What happens when your "spouse" gets sick and is hospitalized but the hospital refuses to admit anyone not in your spouse's family? You, not being of blood relation to your spouse, are excluded based on that rule. You are, after all, a legal stranger to that person.
Or perhaps you and your "spouse" buy a house together. But one day your spouse decides he or she doesn't want you to live there anymore and kicks you out. If your name is not on the deed, what claim to it do you have? And even if it is on the deed, your spouse has no legal obligation to give you half the value of the house in exchange for your part of the deed. Where would that obligation come from? No law currently on the books today. You'd have to sue in court and prove why you're entitled to any part of the value at all. What if your "spouse" was the only one employed and made all the mortgage payments?
And what if you and your "spouse" have children? Which last name do the children take? Remember, there is no civil marriage so name changes for that purpose are no longer granted. If the children take the last name of the spouse, where does that leave you? What if the children are sick at school and you go to pick them up, but the school refuses to release them because you have a different name and can't prove you're their parent? Do we need to create new custody laws to make up for the loss of civil marriage? Or perhaps one biological parent must file for adoption each time a child is born to their "marriage." That's a complicated, expensive process that is totally unnecessary under civil marriage.
How our society deals with issues of property, child care, death, and many other critical aspects of basic life revolve around civil marriage. When government is "out of it," it creates tons of headaches for couples who otherwise desire to operate as a cohesive unit.
After all, these are the kinds of legal struggles same-sex couples currently have to endure in the state of Kentucky. To them, government is "out of marriage," and it is hell. They face numerous daily (and expensive) hurdles simply because the state does not acknowledge their partnerships.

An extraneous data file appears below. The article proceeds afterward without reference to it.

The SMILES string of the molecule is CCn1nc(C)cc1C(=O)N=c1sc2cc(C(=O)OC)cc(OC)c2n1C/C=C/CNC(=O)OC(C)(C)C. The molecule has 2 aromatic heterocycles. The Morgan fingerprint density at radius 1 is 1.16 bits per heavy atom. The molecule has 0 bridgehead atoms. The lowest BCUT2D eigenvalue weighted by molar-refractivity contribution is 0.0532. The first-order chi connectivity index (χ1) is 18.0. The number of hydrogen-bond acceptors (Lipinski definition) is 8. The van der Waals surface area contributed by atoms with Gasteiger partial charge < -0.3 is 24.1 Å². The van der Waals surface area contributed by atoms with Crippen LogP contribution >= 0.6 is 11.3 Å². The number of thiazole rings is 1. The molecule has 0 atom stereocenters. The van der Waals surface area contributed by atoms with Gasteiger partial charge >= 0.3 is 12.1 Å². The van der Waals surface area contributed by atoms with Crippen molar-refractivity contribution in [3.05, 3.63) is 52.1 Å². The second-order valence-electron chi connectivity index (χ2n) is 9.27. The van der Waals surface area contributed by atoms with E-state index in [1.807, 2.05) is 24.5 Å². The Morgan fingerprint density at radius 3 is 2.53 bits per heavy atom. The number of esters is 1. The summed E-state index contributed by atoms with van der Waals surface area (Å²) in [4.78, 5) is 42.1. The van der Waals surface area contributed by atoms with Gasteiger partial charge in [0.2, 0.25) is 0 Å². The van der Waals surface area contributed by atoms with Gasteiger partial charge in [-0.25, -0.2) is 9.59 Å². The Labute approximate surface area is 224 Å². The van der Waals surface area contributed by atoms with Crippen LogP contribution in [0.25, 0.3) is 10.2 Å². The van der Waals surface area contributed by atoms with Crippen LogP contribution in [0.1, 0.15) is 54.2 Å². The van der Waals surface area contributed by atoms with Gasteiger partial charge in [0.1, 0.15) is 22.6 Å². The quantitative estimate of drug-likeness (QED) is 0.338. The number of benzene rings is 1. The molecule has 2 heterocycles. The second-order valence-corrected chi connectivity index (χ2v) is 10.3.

Maybe you're thinking that the government could just allow couples to enter into contracts where they share property and various other obligations, but we just won't call it "marriage" anymore. Well, what's the point of that?
There's a reason government is in the marriage business in the first place. It's because it streamlines complicated parts of life that require state recognition and dispute resolution. Simply because having to include more than just opposite-sex couples makes some people mad is not a good reason to implode the entire institution.
Switching to some informal, church-only, or individual concept of marriage makes us all legal strangers, even those couples who build all important aspects of their lives around each other. That cannot possibly be a better system than simply including more people in the one we have.
So the obvious question is why? Why should we totally abandon an established civil institution that, for the people currently included in it, seems to work pretty well? Why does that seem like a better alternative than just including more people in it? I have yet to hear any convincing argument.